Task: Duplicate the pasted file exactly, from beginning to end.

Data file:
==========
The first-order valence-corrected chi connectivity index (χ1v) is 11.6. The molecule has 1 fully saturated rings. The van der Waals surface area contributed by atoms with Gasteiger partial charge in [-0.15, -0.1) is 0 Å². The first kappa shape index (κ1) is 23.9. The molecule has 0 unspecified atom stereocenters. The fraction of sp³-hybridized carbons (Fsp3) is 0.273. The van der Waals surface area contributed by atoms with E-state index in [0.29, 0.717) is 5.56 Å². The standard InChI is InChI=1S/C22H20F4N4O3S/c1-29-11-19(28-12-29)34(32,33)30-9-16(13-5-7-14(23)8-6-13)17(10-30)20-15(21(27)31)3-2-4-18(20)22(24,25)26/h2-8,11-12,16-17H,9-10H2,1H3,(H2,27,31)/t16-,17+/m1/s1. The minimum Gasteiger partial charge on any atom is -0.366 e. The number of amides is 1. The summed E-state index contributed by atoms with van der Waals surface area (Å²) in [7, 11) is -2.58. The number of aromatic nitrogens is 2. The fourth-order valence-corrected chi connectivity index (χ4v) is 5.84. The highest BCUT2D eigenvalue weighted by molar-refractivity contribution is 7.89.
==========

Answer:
The first-order valence-corrected chi connectivity index (χ1v) is 11.6. The molecule has 1 fully saturated rings. The van der Waals surface area contributed by atoms with Gasteiger partial charge in [-0.15, -0.1) is 0 Å². The first kappa shape index (κ1) is 23.9. The molecule has 0 unspecified atom stereocenters. The fraction of sp³-hybridized carbons (Fsp3) is 0.273. The van der Waals surface area contributed by atoms with E-state index in [0.29, 0.717) is 5.56 Å². The standard InChI is InChI=1S/C22H20F4N4O3S/c1-29-11-19(28-12-29)34(32,33)30-9-16(13-5-7-14(23)8-6-13)17(10-30)20-15(21(27)31)3-2-4-18(20)22(24,25)26/h2-8,11-12,16-17H,9-10H2,1H3,(H2,27,31)/t16-,17+/m1/s1. The minimum Gasteiger partial charge on any atom is -0.366 e. The number of amides is 1. The summed E-state index contributed by atoms with van der Waals surface area (Å²) in [7, 11) is -2.58. The number of aromatic nitrogens is 2. The fourth-order valence-corrected chi connectivity index (χ4v) is 5.84. The highest BCUT2D eigenvalue weighted by molar-refractivity contribution is 7.89.